Dangote refinery may not reduce the price of petrol significantly when it begins operations as it will be selling the product at the international price, Minister of Finance, Budget and National Planning, Zainab Ahmed, said on Monday, shattering expectations that refining oil locally would guarantee cheaper fuel.
“There have been a number of refineries that have been licensed for several years. None of them was willing to start refining under the regime that we had where fuel was controlled.
“The Dangote refinery is sitting within an Export Processing Zone so they are insulated from that. When we buy fuel from Dangote, we will be buying fuel at the international market price. The only savings that we will be making is the savings of freight which is shipping,” Mrs Ahmed said on the Nigerian Television Authority’s Good Morning Nigeria programme.
The declaration is coming from the Nigerian government ahead of any statement from the privately-owned refinery regarding the potential pricing of its products.
She noted that components like landing cost, labour cost and the margin added by marketers, all of which are factored into petrol price before Dangote refinery comes on stream, would still be in place when it starts operations.
The only difference will be the removal of shipping cost, meaning Nigerians will pay about the same price for petrol when the refinery starts work as they paid before its operation.
Located in the Lekki Free Trade Zone in Lagos, the refinery with a capacity to process 650,000 barrels of oil per day is expected to meet local demand as well as produce a surplus for export.
She affirmed that the deregulation of the petroleum industry, which triggered the latest hike in pump price, was favourable to the economy given that it would boost investment in refineries.
“It will mean more refineries will open, they will employ people and fuel will be available in different parts of the country and not just relying on the government refineries.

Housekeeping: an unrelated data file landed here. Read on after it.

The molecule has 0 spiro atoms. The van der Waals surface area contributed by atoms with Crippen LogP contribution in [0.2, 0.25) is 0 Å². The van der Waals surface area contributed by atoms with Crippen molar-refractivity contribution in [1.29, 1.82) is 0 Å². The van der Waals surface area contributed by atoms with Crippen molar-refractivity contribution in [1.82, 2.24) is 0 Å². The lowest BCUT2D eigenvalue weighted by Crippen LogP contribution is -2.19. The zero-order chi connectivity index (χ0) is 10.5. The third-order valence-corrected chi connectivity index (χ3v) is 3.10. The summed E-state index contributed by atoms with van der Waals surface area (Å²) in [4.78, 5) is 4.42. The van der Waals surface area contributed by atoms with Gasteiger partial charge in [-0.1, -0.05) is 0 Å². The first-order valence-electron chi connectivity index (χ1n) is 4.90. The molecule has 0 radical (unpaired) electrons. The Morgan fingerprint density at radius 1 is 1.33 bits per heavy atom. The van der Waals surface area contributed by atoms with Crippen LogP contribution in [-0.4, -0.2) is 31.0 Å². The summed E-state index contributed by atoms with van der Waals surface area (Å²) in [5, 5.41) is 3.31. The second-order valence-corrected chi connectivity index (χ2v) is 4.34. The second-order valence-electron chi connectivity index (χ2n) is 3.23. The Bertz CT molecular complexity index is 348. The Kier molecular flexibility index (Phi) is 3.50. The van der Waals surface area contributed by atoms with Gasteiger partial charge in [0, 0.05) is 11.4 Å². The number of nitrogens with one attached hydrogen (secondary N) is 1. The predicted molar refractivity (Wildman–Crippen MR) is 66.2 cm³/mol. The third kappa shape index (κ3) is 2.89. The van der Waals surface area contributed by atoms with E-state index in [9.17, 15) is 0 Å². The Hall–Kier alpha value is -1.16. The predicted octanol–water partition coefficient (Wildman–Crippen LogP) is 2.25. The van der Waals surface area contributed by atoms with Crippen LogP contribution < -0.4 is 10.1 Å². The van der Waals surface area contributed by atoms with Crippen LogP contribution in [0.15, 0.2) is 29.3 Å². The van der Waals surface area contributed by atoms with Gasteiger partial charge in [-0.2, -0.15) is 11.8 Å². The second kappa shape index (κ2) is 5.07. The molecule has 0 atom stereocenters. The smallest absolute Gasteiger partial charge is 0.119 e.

“Those refineries are old and even if we turn them around, we will not be able to operate them at optimal capacity, so while the NNPC is trying to rehabilitate them, we also need to encourage the private sector refineries to come on stream and even state governments that have the capacity,” she added.
Corroborating the position, Timipre Sylva, the Minister of State for Petroleum Resources, said petrol pump price would not fall reasonably even if the country attained self-sufficiency in petroleum products given that the key determinant of petrol price is crude oil and, as long as crude price remains high, petrol price will not drop.
He added that labour cost would not be different from the international price given that local refineries would be paying expatriates.
“For now, our supply is coming mostly from imports as we all know. And that doesn’t really have an impact on the price as people would think. The only difference that will happen if our supply was coming from in-country would have been the freight price.
“But whether it is coming from outside or coming from within, it will be about the same cost because when you import, the only difference is that you will have to pay the freight. But it is the same cost of crude and whether you are refining or not, you will have to pay the market price for the crude.”
Earlier this month, government announced a hike in the price of petrol at N151.56 per litre with effect from 2nd September after which it said it would no longer fix the price of the product.
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